The times they are a changin’.
As the the proliferation of high speed broadband connections increases and the expense of theatrical distribution continues to stay the same, the internet is looking more and more like a viable medium for documentaries. Conscious of this shift, The Tribeca Film Institute has started a program called Reframe, aimed at providing an outlet for both new and old content that otherwise might not find an audience.
Tami Yeager (IMDB), the producer behind the award-winning 2008 PBS Independent Lens documentary “A Dream in Doubt” is working with Reframe to make it an innovative doc distribution solution for both media makers and watchers. Viva Doc’s Andrew Rosinski asked Yeager about this groundbreaking initiative and the future of documentary distribution in general in December 2008.
Viva Doc: How is Reframe different from DVD distribution?
Yeager: Reframe is an exciting project to describe because it serves a lot of different needs at once. Rather than acting as a traditional DVD distributor, Reframe’s central mission is to help individual filmmakers, distributors, public media organizations, archives, libraries and other media owners digitize, market and sell their work using the Internet. Reframe’s initial non-exclusive platform partnership is with CreateSpace, a subsidiary of Amazon.com. When content holders sign up with Reframe, their analog tape formats and DVDs are digitized for free and enjoy the better royalty returns negotiated by Reframe. The content owner sets the prices and provides the artwork – Reframe showcases the content owners’ brand and profile. All content is marketed on Reframe’s robust, searchable website and is sold and fulfilled through Amazon.com in DVD and/or digital Video on Demand formats, per the content holders’ choosing.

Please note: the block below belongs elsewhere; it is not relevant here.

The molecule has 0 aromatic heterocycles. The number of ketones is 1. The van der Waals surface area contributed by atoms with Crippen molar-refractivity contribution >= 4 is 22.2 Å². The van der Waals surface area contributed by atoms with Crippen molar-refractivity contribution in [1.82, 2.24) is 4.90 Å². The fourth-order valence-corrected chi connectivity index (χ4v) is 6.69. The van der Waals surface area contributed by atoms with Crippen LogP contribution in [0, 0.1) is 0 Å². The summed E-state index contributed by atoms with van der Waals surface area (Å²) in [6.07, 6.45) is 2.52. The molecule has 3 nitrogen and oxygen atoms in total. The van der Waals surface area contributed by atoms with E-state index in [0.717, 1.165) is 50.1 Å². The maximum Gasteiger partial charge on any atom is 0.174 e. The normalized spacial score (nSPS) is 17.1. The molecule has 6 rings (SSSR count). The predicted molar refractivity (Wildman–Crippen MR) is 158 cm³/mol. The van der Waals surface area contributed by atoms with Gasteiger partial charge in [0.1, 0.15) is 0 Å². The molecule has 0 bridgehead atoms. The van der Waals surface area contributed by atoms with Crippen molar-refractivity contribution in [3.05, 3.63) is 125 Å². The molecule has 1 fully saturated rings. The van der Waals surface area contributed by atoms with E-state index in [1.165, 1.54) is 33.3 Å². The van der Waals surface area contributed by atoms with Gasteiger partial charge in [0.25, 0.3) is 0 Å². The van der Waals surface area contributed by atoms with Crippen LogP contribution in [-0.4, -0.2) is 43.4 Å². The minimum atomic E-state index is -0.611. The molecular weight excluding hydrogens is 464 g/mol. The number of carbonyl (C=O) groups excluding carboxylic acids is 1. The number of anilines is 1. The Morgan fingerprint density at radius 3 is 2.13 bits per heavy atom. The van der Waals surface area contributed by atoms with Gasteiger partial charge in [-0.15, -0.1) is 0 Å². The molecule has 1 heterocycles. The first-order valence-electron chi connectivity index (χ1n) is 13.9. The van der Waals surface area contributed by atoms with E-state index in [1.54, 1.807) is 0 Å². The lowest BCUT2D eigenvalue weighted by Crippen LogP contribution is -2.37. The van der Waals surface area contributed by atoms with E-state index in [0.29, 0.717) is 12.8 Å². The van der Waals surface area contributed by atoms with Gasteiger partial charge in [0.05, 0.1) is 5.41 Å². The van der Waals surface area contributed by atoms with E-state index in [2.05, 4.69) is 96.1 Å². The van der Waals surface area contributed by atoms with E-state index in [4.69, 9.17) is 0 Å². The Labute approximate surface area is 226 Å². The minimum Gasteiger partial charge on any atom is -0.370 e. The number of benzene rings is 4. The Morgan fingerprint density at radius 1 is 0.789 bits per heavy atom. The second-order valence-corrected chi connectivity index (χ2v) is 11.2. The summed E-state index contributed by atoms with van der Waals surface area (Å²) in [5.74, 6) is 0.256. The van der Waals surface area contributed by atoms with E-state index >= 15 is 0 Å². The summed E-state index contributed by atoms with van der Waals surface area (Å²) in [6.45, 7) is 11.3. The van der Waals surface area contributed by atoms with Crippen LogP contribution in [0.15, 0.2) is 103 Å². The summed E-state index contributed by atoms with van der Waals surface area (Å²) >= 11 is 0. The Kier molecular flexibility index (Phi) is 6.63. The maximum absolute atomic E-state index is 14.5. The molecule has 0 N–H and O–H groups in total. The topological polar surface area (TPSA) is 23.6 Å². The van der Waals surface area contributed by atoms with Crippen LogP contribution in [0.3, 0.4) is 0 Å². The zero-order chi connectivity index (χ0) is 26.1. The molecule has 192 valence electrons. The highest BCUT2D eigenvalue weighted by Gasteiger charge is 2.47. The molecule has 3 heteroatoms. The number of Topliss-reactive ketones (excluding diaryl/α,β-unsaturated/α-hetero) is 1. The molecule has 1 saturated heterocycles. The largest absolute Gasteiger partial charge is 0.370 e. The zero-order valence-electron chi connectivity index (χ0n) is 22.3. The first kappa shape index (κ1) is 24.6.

One of the perennial challenges facing filmmakers and distributors alike is connecting with a film’s target audience. The new media landscape presents as many opportunities as hurdles. The Reframe website is designed to address those hurdles and take advantage of those opportunities by becoming a destination where scholars, artists, teachers and film enthusiasts can easily discover, recommend and purchase media. Building community and providing a voice for trusted sources from various fields of expertise are important tools for supporting the community of work gathered on the Reframe site. Reframe’s functionality will increase over time beginning with guest curators, blogs, and thematic lists adding tagging and discussion forums and embracing networking and many other applications later.
Viva Doc:What is Reframe’s submission process?
Yeager: The first step is to send an email to email@example.com and tell us about the film/s you would like to submit. If possible, include any relevant links to websites, reviews, film festivals, etc. so we can learn more about the work. Someone from the partnerships team will contact you to share information about the contract, terms, and deliverables. If a film is a mutual fit for Reframe, then you will send in the contract, relevant details about the film, signature still image, filmmaker photo and bio, cover DVD artwork, and source material (tape, DVD, or digital file on a hard drive) for digitization.
Viva Doc:In most cases, festivals look for short films that are under 12 minutes in length. Will online distribution open a market for films that are 20 – 50 minutes in length?